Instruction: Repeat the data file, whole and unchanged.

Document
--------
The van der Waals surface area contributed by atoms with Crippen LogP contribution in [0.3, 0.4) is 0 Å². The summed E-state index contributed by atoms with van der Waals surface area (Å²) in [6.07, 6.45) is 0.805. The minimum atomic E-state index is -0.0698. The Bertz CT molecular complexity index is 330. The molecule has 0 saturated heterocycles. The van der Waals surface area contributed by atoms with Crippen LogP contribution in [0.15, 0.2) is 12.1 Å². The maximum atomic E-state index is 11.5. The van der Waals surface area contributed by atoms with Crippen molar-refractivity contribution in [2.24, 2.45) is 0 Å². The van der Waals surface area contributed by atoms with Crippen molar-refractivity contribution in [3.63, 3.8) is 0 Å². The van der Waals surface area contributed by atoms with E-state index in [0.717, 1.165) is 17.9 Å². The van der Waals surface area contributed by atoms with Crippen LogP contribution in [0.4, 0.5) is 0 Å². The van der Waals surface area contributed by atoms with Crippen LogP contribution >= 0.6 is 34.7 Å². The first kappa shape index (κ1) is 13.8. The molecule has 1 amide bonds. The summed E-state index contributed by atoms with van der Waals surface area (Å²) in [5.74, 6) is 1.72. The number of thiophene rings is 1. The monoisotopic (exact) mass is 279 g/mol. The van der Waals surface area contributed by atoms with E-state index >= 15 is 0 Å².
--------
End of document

The van der Waals surface area contributed by atoms with Crippen LogP contribution in [0.3, 0.4) is 0 Å². The summed E-state index contributed by atoms with van der Waals surface area (Å²) in [6.07, 6.45) is 0.805. The minimum atomic E-state index is -0.0698. The Bertz CT molecular complexity index is 330. The molecule has 0 saturated heterocycles. The van der Waals surface area contributed by atoms with Crippen LogP contribution in [0.15, 0.2) is 12.1 Å². The maximum atomic E-state index is 11.5. The van der Waals surface area contributed by atoms with Crippen molar-refractivity contribution in [2.24, 2.45) is 0 Å². The van der Waals surface area contributed by atoms with Crippen molar-refractivity contribution in [3.63, 3.8) is 0 Å². The van der Waals surface area contributed by atoms with E-state index in [0.717, 1.165) is 17.9 Å². The van der Waals surface area contributed by atoms with Crippen LogP contribution in [0.4, 0.5) is 0 Å². The van der Waals surface area contributed by atoms with Crippen LogP contribution >= 0.6 is 34.7 Å². The first kappa shape index (κ1) is 13.8. The molecule has 1 amide bonds. The summed E-state index contributed by atoms with van der Waals surface area (Å²) in [5.74, 6) is 1.72. The number of thiophene rings is 1. The monoisotopic (exact) mass is 279 g/mol. The van der Waals surface area contributed by atoms with E-state index >= 15 is 0 Å².